So much to parse. There’s the objectionable premise that only those who “paid” into entitlement programs are, well, entitled to collect those benefits. By this logic, public education is a crock since there aren’t a whole lot of first-graders paying the property taxes that support their education. (And yes, I’m aware that most kids’ parents are paying in some form or another for the property taxes that finance public schools. But if you have to make that kind of a retort, it just illustrates how torturous your logic is.)

Then there’s also the part about finding it OK to accept Medicare while simultaneously railing against government-sponsored and -funded health care.

Honestly, we ought simply to repay these people the money they “paid” into the Medicare and Social Security systems over the years, then let them fend for themselves in the eternally virtuous free market when it comes to health care and retirement income. Maybe they won’t think so harshly of government involvement in health care when they find no corporation willing to insure a senior citizen without premiums that are astronomical above and beyond the currently stratospheric levels.

Then there’s Jeff McQueen, who got involved with Tea Partying in the Rust Belt after losing his job in auto parts sales.

He blames the government for his unemployment. “Government is absolutely responsible, not because of what they did recently with the car companies, but what they’ve done since the 1980s,” he said. “The government has allowed free trade and never set up any rules.”

He and others do not see any contradictions in their arguments for smaller government even as they argue that it should do more to prevent job loss or cuts to Medicare. After a year of angry debate, emotion outweighs fact.

If you don’t trust the mindset or the value system of the people running the system, you can’t even look at the facts anymore,” Mr. Grimes said. [Emphasis added.]

Well, you certainly can’t reason — or argue — with that (il-)logic. Though I do think it nicely encapsulates a problem pervasive in politics of all persuasions, and why it’s increasingly difficult to find any sort of common political ground on anything. After all, if you don’t share the mindset and value system of the person dispensing the facts, then you just can’t be bothered with facts.

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Without comment

(Source: Martin Šutovec, Sme, 17 Feb. 2010)

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To read the scuttlebutt out of New York (I’m including you, NYT), you’d think Yankees fans had been waiting a lifetime for another chance at a World Series title.

(Actually, in the case of these tykes, they have waited a lifetime. But they can get back to me about being long-suffering Yanks fans after they hit puberty in a few years.)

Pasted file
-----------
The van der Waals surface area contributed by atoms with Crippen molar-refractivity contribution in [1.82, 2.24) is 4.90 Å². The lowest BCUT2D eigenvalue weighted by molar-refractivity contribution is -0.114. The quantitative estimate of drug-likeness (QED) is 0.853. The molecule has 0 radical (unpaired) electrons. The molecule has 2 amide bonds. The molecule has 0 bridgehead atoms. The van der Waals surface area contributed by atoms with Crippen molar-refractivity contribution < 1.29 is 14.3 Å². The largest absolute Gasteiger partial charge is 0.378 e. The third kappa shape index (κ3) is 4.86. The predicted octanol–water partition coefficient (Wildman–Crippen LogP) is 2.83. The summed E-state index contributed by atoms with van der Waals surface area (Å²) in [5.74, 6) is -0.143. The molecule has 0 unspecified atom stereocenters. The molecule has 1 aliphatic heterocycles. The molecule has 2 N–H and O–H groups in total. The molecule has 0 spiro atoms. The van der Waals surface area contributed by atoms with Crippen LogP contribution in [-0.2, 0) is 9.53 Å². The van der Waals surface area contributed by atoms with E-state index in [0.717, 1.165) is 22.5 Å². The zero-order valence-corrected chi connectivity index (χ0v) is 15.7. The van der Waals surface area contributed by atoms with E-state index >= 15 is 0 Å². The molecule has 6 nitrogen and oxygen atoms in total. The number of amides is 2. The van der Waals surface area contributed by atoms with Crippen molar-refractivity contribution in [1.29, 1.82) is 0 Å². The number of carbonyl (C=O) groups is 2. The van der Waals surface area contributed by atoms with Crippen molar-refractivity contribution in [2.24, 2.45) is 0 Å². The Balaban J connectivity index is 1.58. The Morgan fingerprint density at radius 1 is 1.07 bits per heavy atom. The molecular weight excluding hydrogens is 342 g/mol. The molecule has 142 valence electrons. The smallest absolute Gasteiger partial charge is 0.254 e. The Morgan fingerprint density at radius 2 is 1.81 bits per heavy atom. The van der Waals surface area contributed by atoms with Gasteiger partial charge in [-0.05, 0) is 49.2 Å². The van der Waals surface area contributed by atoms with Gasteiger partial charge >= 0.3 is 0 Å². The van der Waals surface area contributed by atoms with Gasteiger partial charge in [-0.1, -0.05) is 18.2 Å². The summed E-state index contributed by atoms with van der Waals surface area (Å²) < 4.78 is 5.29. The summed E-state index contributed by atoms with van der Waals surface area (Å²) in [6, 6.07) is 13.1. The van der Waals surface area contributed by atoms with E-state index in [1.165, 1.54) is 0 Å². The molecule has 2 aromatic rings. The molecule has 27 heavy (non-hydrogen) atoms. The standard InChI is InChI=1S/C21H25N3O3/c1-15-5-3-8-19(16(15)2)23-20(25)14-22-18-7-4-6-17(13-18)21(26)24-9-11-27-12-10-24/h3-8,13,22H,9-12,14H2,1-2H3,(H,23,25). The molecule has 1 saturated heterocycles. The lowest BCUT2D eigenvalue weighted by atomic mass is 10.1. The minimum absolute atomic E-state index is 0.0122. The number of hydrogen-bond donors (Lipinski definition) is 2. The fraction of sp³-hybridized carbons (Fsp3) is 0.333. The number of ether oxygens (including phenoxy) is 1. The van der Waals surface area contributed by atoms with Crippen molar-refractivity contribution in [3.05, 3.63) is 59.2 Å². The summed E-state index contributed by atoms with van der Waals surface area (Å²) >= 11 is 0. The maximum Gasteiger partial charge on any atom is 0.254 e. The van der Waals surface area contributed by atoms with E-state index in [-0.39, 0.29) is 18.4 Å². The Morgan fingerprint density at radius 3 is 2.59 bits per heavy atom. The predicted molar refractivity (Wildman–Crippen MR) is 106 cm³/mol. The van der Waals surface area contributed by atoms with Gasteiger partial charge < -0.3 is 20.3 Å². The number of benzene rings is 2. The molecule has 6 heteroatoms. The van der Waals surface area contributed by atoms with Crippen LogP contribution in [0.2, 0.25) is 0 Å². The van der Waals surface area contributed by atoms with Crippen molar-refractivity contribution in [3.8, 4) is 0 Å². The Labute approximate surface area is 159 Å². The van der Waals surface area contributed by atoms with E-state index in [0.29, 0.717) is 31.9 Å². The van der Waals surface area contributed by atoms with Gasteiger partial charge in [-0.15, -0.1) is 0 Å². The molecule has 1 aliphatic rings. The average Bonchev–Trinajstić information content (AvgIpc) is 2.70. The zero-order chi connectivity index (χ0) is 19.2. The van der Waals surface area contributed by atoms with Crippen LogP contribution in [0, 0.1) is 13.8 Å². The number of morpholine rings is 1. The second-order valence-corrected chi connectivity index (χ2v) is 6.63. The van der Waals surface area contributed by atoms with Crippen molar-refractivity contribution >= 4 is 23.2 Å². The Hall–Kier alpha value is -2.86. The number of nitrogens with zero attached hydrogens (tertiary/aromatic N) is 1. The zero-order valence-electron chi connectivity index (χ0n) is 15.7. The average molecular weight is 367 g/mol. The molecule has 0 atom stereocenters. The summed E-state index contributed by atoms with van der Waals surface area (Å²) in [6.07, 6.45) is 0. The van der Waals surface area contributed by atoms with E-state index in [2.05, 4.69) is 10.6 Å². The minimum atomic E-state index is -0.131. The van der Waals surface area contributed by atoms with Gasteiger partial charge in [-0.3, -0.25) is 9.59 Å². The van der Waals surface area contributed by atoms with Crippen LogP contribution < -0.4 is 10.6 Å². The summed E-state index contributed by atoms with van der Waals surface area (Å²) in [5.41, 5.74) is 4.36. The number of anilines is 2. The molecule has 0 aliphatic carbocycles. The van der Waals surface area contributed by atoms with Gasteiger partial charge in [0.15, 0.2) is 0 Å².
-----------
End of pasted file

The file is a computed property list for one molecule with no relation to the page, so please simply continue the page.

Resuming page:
It’s just the latest manifestation of the arrogance I associate with New Yorkers, and one that grates on my nerves in the worst way.

Fortunately, the Onion skewers this New York state of collective delusion mind perfectly in a story about another long-suffering fan base down in Philadelphia.

The last time the Philadelphia Phillies brought a World Series title back to the City of Brotherly Love, the nation’s financial sector was in complete ruin, the cost of a gallon of milk was only $2.74, fans watched the Fall Classic while huddled around their slightly-less-streamlined high-definition television sets, and Philadelphia slugger Ryan Howard was just 28 years old.

This week Howard, 29, hopes to lead the Phillies to their first World Series championship in more than 360 long days and end a title drought that has been punctuated by several embarrassing losses, including a 2009 opening-day defeat by the Atlanta Braves and a June loss to the Atlanta Braves. During its infamous dry spell, the team has also come up short twice, winning both an NLDS and an NLCS title but having absolutely no World Series ring to show for it.

To put into perspective just how long the Phillies have gone without a championship, the earth has almost made one full orbit of the sun since the franchise last paraded through downtown Philadelphia holding the famed Commissioner’s Trophy.

Wow. Has it has been a long time. Just ask this guy:

“Truthfully, I never thought I would live to see the Phillies get to another World Series,” longtime fan David Oswald said. “When I was diagnosed with pancreatic cancer last November, the doctor only gave me eight months.”


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Many, many months ago I happened to become a “fan” of NPR on Facebook, probably by accident. (I think I was trying to click an adjacent link and instead unintentionally hit the “become a fan” link.)